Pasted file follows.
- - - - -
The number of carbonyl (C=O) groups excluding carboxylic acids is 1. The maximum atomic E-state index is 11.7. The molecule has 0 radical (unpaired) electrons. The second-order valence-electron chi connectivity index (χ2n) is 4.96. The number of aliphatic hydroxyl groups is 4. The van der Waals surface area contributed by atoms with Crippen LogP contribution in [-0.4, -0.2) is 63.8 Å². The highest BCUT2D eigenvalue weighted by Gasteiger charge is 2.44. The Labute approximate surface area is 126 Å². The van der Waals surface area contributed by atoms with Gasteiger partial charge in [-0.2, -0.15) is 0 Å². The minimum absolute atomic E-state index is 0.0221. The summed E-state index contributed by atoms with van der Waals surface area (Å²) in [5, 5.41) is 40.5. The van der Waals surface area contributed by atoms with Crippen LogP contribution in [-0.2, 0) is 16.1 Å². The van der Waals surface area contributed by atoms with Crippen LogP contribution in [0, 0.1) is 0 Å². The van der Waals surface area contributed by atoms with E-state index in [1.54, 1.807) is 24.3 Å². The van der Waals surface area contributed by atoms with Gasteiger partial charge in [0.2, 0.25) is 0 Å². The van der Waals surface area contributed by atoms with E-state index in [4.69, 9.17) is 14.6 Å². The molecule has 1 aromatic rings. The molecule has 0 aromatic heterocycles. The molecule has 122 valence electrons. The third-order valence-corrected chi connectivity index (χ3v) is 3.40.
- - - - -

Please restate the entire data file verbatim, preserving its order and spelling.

The number of carbonyl (C=O) groups excluding carboxylic acids is 1. The maximum atomic E-state index is 11.7. The molecule has 0 radical (unpaired) electrons. The second-order valence-electron chi connectivity index (χ2n) is 4.96. The number of aliphatic hydroxyl groups is 4. The van der Waals surface area contributed by atoms with Crippen LogP contribution in [-0.4, -0.2) is 63.8 Å². The highest BCUT2D eigenvalue weighted by Gasteiger charge is 2.44. The Labute approximate surface area is 126 Å². The van der Waals surface area contributed by atoms with Gasteiger partial charge in [-0.2, -0.15) is 0 Å². The minimum absolute atomic E-state index is 0.0221. The summed E-state index contributed by atoms with van der Waals surface area (Å²) in [5, 5.41) is 40.5. The van der Waals surface area contributed by atoms with Crippen LogP contribution in [-0.2, 0) is 16.1 Å². The van der Waals surface area contributed by atoms with Crippen LogP contribution in [0, 0.1) is 0 Å². The van der Waals surface area contributed by atoms with E-state index in [1.54, 1.807) is 24.3 Å². The van der Waals surface area contributed by atoms with Gasteiger partial charge in [0.2, 0.25) is 0 Å². The van der Waals surface area contributed by atoms with E-state index in [4.69, 9.17) is 14.6 Å². The molecule has 1 aromatic rings. The molecule has 0 aromatic heterocycles. The molecule has 122 valence electrons. The third-order valence-corrected chi connectivity index (χ3v) is 3.40.